Typically, open wells are found in unconsolidated earth with highly permeable formations. These formations are generally near the surface, and the drilling of a short bore minimizes cost. A companion reinjection or diffusion well, if employed, is also comparatively inexpensive. SCWs are deeper and are employed only in rock formations. Contrary to intuition, a drilled well in unconsolidated earth is about twice as costly as a rock well. An unconsolidated-earth well requires a casing to maintain the integrity of the borehole; a rock bore hole does not require casing. Closed-loop systems in unconsolidated earth generally require two to three times deeper bore depths per British thermal unit (Btu) of heat transfer. The added cost of the high density polyethylene (HDPE) plastic pipe, more and shorter bores, liquid and air purging, and antifreeze solutions add to these closed loop costs. Shorter bores are required to allow ease of insertion of the HDPE pipe and avoid high pressure drops in the closed-loop piping. Perhaps the best use for closed-loop or no-bleed SCW geothermal piping is in smaller single-family homes with similar cooling and heating loads, which can take advantage of the thermal storage characteristics of the earth, and recognize a desired 250 foot minimum SCW bore depth.
An open well depends completely on the geology of the area, and without highly permeable soil or fractured rock, there is not enough water movement to provide reliable open-diffusion GHP operation. An SCW depends only on the existence of competent rock. Competent rock can be found near the surface in 60 to 65 percent of the continental United States. A closed-loop system is highly dependent on the amount of moisture in the soil and soil configuration and composition. Designed borehole length and resulting recirculation length can vary by a factor of 2 to 3 for the same heat-transfer capacity depending on the soil/earth configuration. In order to keep all large closed-loop designs within cost boundaries, larger projects often drill test bores. These test bores, further described in chapter 5, are then thermally evaluated to determine design factors before final designs are completed for the well field. Test bores for a SCW are designed and anticipated as the first SCW and test/first wells are not abandoned. The drilling of a test bore for a SCW may be used/anticipated as the first standing-column well to be drilled, and thus the cost associated with the test bore are not wasted.
All three options should have periodic well/bore maintenance. Open and diffusion SCW systems must have flows and pump performance verified and be kept free of iron bacteria and other unwanted substances by annual assessment and remediation. Closed-loop systems should be checked periodically for pumping flow, fungi, iron bacteria, and acidification (loop pH) of the antifreeze solution.
All three options must comply with varying federal, state, and local regulations. Open diffusing-well technology has been around longer and consequently is the most regulated typically. Although it is the most regulated of the three, the regulations are normally well established, and thermal exchange wells are defined as “a system composed of basic conventional water well and an injection well waters withdrawn, used for thermal exchange, and then returned to the same permeable zone from which they were removed.”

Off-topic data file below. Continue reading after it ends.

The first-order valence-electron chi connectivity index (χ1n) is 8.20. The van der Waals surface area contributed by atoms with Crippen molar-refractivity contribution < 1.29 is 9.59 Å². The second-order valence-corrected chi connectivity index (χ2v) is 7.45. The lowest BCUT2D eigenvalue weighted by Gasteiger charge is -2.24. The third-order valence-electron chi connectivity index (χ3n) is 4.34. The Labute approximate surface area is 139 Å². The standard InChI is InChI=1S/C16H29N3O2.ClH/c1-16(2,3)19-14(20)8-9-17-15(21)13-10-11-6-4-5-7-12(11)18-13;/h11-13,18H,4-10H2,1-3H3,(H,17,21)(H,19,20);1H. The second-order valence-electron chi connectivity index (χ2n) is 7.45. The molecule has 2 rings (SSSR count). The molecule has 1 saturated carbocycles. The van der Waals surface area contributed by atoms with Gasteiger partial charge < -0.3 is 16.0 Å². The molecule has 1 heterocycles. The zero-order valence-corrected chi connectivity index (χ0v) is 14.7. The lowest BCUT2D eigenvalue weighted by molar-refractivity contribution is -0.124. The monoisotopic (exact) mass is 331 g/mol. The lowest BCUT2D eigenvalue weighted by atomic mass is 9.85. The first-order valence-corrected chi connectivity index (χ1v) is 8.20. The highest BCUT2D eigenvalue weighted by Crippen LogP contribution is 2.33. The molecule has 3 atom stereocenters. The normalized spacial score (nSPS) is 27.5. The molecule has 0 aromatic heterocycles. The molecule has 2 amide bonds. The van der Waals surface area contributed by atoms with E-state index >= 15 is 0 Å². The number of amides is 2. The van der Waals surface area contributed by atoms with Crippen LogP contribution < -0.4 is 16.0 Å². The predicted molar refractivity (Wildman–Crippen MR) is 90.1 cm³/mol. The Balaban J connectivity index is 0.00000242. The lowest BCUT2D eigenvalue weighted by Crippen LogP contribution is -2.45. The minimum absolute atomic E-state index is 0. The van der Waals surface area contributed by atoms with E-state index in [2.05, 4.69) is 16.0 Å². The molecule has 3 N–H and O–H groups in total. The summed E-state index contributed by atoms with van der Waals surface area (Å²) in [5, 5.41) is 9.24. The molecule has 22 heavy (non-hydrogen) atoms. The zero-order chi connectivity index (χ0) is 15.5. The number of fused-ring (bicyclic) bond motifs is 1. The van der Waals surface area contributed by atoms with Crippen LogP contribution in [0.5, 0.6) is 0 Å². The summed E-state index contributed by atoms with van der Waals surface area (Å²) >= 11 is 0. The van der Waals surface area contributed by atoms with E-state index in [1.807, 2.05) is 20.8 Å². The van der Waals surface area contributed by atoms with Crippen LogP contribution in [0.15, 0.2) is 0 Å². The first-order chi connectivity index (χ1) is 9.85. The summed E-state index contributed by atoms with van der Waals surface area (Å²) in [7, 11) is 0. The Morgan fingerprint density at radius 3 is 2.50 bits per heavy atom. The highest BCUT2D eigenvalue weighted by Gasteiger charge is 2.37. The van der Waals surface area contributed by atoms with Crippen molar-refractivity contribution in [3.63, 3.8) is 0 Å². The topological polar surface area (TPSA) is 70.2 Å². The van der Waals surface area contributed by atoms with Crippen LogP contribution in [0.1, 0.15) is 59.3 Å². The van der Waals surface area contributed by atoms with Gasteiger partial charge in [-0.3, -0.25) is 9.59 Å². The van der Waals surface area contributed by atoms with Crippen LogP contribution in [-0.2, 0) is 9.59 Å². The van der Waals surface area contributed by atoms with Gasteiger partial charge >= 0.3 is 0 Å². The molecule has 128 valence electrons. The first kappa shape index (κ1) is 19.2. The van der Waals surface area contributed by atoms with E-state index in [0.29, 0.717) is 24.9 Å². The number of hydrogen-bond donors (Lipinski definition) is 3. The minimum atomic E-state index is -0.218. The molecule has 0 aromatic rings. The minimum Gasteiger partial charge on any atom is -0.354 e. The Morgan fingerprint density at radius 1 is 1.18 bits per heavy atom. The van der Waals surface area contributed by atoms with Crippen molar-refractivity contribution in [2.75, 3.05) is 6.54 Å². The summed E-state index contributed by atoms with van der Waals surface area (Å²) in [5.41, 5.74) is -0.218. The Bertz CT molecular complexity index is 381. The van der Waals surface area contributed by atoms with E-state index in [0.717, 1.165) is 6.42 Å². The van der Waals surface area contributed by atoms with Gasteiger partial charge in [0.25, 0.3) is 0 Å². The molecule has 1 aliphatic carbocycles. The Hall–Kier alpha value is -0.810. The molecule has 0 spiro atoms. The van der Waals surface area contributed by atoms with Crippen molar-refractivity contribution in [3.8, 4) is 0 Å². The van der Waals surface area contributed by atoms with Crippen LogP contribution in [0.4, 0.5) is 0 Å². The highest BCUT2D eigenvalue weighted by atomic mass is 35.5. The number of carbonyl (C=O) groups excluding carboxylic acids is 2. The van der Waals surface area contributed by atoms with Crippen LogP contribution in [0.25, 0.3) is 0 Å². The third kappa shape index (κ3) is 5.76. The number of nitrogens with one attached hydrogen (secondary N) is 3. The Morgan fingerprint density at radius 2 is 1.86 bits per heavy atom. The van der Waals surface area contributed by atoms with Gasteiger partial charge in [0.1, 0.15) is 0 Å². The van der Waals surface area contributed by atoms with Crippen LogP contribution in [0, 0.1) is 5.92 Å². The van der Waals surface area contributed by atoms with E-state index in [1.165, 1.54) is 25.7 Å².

As an example, a 2600 gal/min thermal exchange well permit was pulled by a developer in Florida on the Pinellas County Emergency Operations Center for its geothermal chiller. The total cost of the permit was $25 because the design involved a well-established technology. It is not uncommon for well drillers and even the water authorities themselves to be unaware of these statutes.
Both SCWs and open diffusion wells have the additional advantage of advective heat transfer. Advective heat transfer actually moves the stable earth temperature/energy from a distance away as groundwater is forced to move to the well bore by water withdrawal. The advective heat transfer can compensate for January or August weather conditions in excess of projected federal or state guidelines. Buildings that do not fully meet insulation or infiltration design specifications benefit from the periodic and automatic advective heat transfer to compensate. Because closed-loop heat transfer depends solely on conductive heat transfer, there is little that can be done to compensate for design shortfalls. Compensation by added heating or cooling loads will dictate the addition of closed loops or supplement heating or cooling devices. Fossil fuel-based or electric supplemental energy source or sink devices are typically less efficient than a GHP
Most of the information in this article has been compiled from excerpts and illustrations from the textbook, Modern Geothermal HVAC Engineering and Controls Applications, McGraw-Hill Education
For geothermal HVAC training and listing in your area, visit geothermal industry organization sites: http://www.igshpa.okstate.edu/directory/directory.asp and http://www.geoexchange.org/geoexchange-service-providers
Jay Egg is a geothermal consultant, writer, and the owner of EggGeothermal. He has co-authored two textbooks on geothermal HVAC systems published by McGraw-Hill Professional. He can be reached at firstname.lastname@example.org.